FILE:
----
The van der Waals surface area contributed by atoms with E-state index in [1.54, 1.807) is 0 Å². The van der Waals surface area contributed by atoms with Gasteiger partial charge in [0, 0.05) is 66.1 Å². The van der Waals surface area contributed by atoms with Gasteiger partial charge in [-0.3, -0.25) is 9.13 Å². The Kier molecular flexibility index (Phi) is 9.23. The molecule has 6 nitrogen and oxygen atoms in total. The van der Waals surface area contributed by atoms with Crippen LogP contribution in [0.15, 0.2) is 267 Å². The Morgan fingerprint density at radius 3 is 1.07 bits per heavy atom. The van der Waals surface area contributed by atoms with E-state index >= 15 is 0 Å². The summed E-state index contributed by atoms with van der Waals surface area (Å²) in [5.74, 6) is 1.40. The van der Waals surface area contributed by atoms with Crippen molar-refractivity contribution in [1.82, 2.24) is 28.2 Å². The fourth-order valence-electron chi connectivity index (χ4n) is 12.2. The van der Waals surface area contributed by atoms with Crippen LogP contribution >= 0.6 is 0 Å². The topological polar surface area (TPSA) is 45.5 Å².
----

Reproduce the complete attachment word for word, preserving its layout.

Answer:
The van der Waals surface area contributed by atoms with E-state index in [1.54, 1.807) is 0 Å². The van der Waals surface area contributed by atoms with Gasteiger partial charge in [0, 0.05) is 66.1 Å². The van der Waals surface area contributed by atoms with Gasteiger partial charge in [-0.3, -0.25) is 9.13 Å². The Kier molecular flexibility index (Phi) is 9.23. The molecule has 6 nitrogen and oxygen atoms in total. The van der Waals surface area contributed by atoms with Crippen LogP contribution in [0.15, 0.2) is 267 Å². The Morgan fingerprint density at radius 3 is 1.07 bits per heavy atom. The van der Waals surface area contributed by atoms with E-state index >= 15 is 0 Å². The summed E-state index contributed by atoms with van der Waals surface area (Å²) in [5.74, 6) is 1.40. The van der Waals surface area contributed by atoms with Crippen molar-refractivity contribution in [1.82, 2.24) is 28.2 Å². The fourth-order valence-electron chi connectivity index (χ4n) is 12.2. The van der Waals surface area contributed by atoms with Crippen LogP contribution >= 0.6 is 0 Å². The topological polar surface area (TPSA) is 45.5 Å².